School district is lauded
Hard work and tight belts helped achieve a top ranking for the Baldwin School District from the just-released Standard & Poor's analysis of how Kansas schools are using taxpayer money to reach academic goals.
The S&P report, which is preliminary, shows Baldwin as one of 16 schools in Kansas that are achieving quality education and using tax dollars efficiently. The report was released Tuesday by S&P and Gov. Kathleen Sebelius. It was music to Supt. James White's ears.
"Yes, it is good news," White said Wednesday. "It's always great to be notified that you're doing things that other people see as positive. I think that Standard & Poor's in studying the school in Kansas found we were one of the best 16 schools providing education for our students at the best cost to our tax payers.
"It comes down to the fact that we're getting good results for each dollar we're spending," he said. "I think it does show we are doing things right. It has been a difficult three years with slightly declining enrollment and dollars. I just think it shows our teachers, administrators, staff and students have just done a great job."
The federally mandated "No Child Left Behind" program forced new standards on school districts and, initially, the Baldwin district was identified as not meeting requirements regarding a small portion of district students with special needs. That resulted in a district-wide effort to improve state-wide test scores and the district has shown improvement each year.
The new requirements unjustly implied the district wasn't making the grade, White said.
"It was ridiculous," he said. "I think we just happened to be caught in the middle when the law changed. I don't think it ever said or meant to say we were a bad school district. I guess the frustration was because the school board's position was that the district would set the standards for the district and the law changed that. It was a big change.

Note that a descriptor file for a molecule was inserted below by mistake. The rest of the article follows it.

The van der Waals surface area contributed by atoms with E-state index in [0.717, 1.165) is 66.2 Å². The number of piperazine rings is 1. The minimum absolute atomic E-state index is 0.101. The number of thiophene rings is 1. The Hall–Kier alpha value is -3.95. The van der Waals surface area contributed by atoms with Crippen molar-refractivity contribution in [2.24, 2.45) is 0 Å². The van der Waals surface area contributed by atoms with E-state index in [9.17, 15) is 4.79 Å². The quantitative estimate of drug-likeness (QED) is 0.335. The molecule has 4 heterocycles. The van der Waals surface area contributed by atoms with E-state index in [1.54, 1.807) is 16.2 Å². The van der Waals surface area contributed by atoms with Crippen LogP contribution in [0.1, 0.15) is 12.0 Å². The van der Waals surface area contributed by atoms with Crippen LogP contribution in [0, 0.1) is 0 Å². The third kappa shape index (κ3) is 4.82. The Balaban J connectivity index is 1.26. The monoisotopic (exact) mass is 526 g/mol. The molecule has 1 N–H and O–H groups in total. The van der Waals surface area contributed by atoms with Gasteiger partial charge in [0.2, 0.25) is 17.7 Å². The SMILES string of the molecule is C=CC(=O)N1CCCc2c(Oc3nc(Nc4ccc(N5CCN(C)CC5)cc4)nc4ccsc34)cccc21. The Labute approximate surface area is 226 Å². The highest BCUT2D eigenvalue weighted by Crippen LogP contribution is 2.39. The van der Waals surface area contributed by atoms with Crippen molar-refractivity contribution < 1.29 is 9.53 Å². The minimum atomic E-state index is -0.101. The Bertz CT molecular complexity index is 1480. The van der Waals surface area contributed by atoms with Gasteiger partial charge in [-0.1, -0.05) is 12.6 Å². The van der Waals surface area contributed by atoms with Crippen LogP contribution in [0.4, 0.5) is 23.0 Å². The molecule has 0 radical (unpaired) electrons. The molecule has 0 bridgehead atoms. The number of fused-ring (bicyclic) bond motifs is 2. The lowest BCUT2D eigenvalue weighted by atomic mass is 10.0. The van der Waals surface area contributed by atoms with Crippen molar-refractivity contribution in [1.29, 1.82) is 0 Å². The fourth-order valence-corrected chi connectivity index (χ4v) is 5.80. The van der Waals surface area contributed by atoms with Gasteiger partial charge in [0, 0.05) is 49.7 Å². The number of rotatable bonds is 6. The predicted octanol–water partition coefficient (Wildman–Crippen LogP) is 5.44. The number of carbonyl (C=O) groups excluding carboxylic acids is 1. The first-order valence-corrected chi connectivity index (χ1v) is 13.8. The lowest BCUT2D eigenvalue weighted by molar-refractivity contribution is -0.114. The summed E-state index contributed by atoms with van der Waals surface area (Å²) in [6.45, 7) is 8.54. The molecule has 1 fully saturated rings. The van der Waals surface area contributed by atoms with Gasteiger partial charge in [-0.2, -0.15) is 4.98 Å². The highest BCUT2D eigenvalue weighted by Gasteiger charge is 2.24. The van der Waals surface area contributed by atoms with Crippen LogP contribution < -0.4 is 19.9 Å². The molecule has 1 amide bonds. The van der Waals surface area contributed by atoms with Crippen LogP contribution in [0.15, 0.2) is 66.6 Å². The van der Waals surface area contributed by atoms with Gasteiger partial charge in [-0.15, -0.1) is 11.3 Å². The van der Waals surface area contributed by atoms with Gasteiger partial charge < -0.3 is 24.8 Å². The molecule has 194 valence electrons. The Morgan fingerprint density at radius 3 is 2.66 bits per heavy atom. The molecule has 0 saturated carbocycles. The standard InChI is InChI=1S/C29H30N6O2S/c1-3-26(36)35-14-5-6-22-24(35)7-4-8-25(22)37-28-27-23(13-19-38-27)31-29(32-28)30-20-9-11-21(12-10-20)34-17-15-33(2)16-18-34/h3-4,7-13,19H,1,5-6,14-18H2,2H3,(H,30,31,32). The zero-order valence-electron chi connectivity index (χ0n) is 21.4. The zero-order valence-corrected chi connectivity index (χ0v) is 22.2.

"Our staff did a wonderful job adjusting to the new standards," said White. "Look at our results. They are fantastic. All the hard work paid off. And, it was hard and grueling to start off with. Our people were down right mad because the rules had been changed in the middle of the game."
The S&P study of Kansas schools was limited to districts with more than 200 students, which is 264 of the 300 districts in the state. The other districts in the top 16 identified as "highly resource effective were Arkansas City, Geary County, Halstead, Hays, Hesston, Lincoln, Macksville, Nickerson, Renwick, Rock Creek, Scott County, Spearville, Stafford, Vermillion and Wamego.
"It reinforces what we here in Baldwin City already knew," said Tom Mundinger, principal at Baldwin Elementary School Intermediate Center. "We work at every level. Everybody has a stake in being good stewards of tax dollars."
Gov. Sebelius said protecting taxpayers and maximizing returns on the $3 billion spent annually in public schools is important. This year Legislators increased that total by $290 million.
"Our new investments in schools require increased accountability," Sebelius said.
The S&P audit was funded by the Kauffman Foundation in Kansas City, Mo., and considered various student demographics and financing capabilities to allow the districts to be compared.
White knew the S&P audit was being done. But, Tuesday's news that Baldwin was proven to be among the state's best caught him off guard.
"Yes, I was surprised," said White. "I was surprised from the stand point that it had been some time since we'd been asked questions regarding the district from S&P. I didn't know the timeline.
"I was surprised yesterday (Tuesday) and I'm extra pleased today (Wednesday)," he said. "We're excited and the people of the Baldwin community and the school community can be proud."
Baldwin continues to grow with new housing developments. The school system is one of the reasons for that growth.
"I think it's why people continue to build and seek out housing in Baldwin because they want their children exposed to outstanding educational opportunities and I think people are experiencing that when they come to Baldwin," White said.
The S&P report can be viewed in its entirety at www.schoolmatters.com.
More like this story
- Douglas County commissioners reach consensus on 2016 budget; property taxes to remain constant
- Eudora seeks county funding for paramedics, ambulance; sheriff requests funds for corrections
- Douglas County 1055 reopened
- Douglas County commission waives bidding process for jail to seek out new medical service provider
- Potential pilot program could make recycling easier for residents in unincorporated Douglas County